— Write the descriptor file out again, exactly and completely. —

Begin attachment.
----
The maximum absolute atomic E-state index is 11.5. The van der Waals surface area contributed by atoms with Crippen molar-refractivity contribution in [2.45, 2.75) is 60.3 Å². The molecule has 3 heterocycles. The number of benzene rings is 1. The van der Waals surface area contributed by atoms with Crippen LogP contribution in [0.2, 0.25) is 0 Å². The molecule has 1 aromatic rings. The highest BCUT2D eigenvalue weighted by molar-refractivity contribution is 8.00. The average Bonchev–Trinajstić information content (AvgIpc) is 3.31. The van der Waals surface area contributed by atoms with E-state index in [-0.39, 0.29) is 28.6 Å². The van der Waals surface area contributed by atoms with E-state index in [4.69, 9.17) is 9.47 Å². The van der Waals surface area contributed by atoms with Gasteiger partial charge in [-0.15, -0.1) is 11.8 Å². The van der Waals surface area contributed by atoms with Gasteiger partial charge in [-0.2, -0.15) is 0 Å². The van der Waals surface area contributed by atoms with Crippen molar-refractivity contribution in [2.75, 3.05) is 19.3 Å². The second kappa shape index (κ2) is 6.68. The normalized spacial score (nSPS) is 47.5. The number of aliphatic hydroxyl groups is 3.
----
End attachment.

The maximum absolute atomic E-state index is 11.5. The van der Waals surface area contributed by atoms with Crippen molar-refractivity contribution in [2.45, 2.75) is 60.3 Å². The molecule has 3 heterocycles. The number of benzene rings is 1. The van der Waals surface area contributed by atoms with Crippen LogP contribution in [0.2, 0.25) is 0 Å². The molecule has 1 aromatic rings. The highest BCUT2D eigenvalue weighted by molar-refractivity contribution is 8.00. The average Bonchev–Trinajstić information content (AvgIpc) is 3.31. The van der Waals surface area contributed by atoms with E-state index in [-0.39, 0.29) is 28.6 Å². The van der Waals surface area contributed by atoms with E-state index in [4.69, 9.17) is 9.47 Å². The van der Waals surface area contributed by atoms with Gasteiger partial charge in [-0.15, -0.1) is 11.8 Å². The van der Waals surface area contributed by atoms with Gasteiger partial charge in [-0.2, -0.15) is 0 Å². The van der Waals surface area contributed by atoms with Crippen molar-refractivity contribution in [2.75, 3.05) is 19.3 Å². The second kappa shape index (κ2) is 6.68. The normalized spacial score (nSPS) is 47.5. The number of aliphatic hydroxyl groups is 3.